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This community has a grand tradition of rising up to meet challenges.

When Glens Falls Hospital needed a new wing, people dug deep and got it built.

When there was a dream for a downtown theater, a group of local business people turned the old Woolworth store into a state of the art theater and hub of downtown activity.

When the Crandall Public Library was bursting at the seems, voters made sure it became a reality and money was raised.

This community not only dreams big, it get things done.

So, it was exciting to see a group of “can do” community leaders step forward Friday on a mission to rescue the Glens Falls Civic Center from auction, and equally disconcerting to hear Sen. Betty Little and Assemblyman Dan Stec say don’t bother.

Our two local Queensbury legislators have obviously been in Albany too long. They’ve traded the “we can do anything” optimism of our region for a “why bother even try” philosophy of the Legislature.

This all started a week ago when Bill Kenny, a supervisor from Glens Falls, said he was willing to put a proposal to increase the bed tax by 1 percent to a committee vote if one of four supervisors — Lake George’s Dennis Dickinson, Bolton’s Ron Conover, Horicon’s Matt Simpson or Stony Creek’s Edna Frazier — were to call him to say they had changed their mind.

Dickinson made it clear he believes the money Lake George hotels will lose from events like the state basketball tourney is the lesser evil to the $1 bed tax, but we have yet to hear from Conover, Simpson or Frazier.

Before the proposal gained any traction, Sen. Little and Assemblyman Stec were lamenting how “tough” it would be to get a bed tax increase approved by the Legislature.

Sen. Little bluntly said, “My conference, the Senate, is not interested and will not pass any new taxes.”

Translation: Game over. Not worth my time.

It is a sad indictment that either legislator is willing to lead a fight to change that. Don’t we elect them to do the difficult things? Don’t we elect them to stir up trouble if it is for a good cause? Don’t we elect them to do what is in the best interest of our community?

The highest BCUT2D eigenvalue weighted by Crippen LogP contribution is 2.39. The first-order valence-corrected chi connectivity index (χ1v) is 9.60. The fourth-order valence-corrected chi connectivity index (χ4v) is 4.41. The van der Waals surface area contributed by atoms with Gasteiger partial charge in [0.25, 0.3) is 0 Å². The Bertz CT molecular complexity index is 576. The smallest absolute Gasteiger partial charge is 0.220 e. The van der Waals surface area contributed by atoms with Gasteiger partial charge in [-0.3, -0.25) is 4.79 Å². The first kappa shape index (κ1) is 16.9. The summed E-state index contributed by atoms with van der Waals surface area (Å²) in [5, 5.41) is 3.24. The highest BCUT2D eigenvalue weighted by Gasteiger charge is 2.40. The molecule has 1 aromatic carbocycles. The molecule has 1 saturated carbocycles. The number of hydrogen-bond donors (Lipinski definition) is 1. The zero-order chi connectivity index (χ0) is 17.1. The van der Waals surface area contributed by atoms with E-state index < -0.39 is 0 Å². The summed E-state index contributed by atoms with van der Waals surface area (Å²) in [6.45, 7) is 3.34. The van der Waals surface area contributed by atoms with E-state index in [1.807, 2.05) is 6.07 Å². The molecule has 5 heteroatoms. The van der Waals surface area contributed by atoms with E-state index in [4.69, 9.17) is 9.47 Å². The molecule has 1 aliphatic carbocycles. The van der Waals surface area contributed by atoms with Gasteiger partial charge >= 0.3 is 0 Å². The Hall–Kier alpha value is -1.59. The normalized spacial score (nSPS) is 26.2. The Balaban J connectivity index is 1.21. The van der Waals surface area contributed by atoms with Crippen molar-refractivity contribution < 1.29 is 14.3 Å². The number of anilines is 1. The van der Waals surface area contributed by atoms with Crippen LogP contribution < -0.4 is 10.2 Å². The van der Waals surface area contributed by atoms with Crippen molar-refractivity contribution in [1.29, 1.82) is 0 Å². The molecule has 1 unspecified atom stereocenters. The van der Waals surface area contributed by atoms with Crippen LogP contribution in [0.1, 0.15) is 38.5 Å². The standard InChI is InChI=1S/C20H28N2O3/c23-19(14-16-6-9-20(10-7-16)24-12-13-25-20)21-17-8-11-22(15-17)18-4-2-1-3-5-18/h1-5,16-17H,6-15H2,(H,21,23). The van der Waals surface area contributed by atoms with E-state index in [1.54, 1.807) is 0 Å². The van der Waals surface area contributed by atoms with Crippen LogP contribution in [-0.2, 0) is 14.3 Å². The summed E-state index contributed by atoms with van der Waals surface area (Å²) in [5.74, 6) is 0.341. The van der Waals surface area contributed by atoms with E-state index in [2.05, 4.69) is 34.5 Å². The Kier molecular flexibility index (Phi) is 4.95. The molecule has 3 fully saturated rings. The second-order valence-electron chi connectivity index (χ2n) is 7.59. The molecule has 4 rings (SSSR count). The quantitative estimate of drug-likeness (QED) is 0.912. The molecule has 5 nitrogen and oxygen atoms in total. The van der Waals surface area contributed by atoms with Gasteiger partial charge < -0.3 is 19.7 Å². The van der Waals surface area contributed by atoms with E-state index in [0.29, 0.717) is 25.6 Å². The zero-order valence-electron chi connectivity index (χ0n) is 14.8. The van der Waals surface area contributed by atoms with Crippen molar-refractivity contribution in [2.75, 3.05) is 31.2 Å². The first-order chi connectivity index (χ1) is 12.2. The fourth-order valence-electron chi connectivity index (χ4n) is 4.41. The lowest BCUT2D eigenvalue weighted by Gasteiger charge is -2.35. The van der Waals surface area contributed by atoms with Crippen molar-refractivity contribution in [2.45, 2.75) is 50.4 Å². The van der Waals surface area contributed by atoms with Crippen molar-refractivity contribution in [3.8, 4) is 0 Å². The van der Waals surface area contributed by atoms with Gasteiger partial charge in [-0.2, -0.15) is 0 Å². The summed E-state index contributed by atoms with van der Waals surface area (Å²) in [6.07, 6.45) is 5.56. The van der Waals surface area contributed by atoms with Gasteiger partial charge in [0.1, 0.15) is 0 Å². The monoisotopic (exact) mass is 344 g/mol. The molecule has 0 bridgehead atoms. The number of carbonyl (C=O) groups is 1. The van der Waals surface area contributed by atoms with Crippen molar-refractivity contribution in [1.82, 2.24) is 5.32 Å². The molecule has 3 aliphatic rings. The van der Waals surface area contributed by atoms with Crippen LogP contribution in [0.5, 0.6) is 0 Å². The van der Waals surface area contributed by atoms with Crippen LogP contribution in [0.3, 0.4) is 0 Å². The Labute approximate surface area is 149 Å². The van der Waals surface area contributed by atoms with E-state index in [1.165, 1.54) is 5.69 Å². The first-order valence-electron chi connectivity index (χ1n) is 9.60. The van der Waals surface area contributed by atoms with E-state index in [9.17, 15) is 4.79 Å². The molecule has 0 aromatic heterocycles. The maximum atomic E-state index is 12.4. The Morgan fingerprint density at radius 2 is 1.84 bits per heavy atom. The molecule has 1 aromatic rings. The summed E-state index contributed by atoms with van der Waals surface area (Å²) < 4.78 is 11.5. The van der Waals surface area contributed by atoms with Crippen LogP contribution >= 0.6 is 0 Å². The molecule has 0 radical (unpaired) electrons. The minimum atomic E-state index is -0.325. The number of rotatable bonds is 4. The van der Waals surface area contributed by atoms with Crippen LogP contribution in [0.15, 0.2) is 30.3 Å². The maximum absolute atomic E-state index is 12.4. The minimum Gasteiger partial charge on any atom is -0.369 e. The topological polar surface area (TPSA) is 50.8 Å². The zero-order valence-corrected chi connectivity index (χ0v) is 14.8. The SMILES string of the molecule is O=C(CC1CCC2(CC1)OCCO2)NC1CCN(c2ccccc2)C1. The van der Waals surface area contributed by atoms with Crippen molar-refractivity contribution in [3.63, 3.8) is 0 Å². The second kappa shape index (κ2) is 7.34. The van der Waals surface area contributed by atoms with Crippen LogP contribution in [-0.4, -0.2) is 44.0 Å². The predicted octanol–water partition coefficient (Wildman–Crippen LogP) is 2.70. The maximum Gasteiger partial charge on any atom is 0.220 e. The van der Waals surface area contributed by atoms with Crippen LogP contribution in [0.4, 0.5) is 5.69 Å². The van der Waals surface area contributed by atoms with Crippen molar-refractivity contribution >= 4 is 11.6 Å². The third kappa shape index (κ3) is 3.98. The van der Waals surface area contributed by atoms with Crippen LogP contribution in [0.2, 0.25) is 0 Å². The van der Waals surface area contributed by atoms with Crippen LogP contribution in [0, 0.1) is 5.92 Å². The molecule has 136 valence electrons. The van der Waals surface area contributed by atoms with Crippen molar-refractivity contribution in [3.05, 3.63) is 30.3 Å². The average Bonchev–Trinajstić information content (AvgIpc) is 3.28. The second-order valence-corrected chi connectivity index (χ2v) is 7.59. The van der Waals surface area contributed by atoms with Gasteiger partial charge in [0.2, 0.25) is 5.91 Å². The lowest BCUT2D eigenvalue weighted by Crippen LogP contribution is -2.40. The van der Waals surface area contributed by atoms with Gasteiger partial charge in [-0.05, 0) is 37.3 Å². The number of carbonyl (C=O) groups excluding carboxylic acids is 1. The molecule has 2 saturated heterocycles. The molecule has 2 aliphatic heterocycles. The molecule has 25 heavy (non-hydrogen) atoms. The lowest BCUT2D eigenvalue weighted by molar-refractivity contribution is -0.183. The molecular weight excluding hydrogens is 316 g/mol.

If our local community leaders had that attitude, there would be no new library, no Wood Theater and no cancer center at the hospital.

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It was encouraging to see a group of over a dozen community leaders — people with a real track record for getting things done — jump into the fray Friday with a “Save our Civic Center” coalition.

The question is whether it is too late.

You can’t blame Mayor Diamond for not wanting to derail the auction. He has been lobbying for help for years with little support, and it is obvious the city can no longer support the Civic Center.

With an auction scheduled for Aug. 18, and the Civic Center likely to go for a bargain price, the coalition is fighting the clock. It needs to get one of the three supervisors to support the bed tax so that this issue gets the attention of the full board of supervisors.

Even if the auction goes forward as scheduled on Aug. 18, the Common Council still must approve a sale. What Glens Falls needs is another option. What the coalition needs to do is generate public support, build momentum that the Civic Center is worth saving, that it is integral to the quality of life that we all love so much.

It is a tall order, difficult and challenging to be sure, but not impossible.

Ken Tingley is editor of The Post-Star and may be reached via email at


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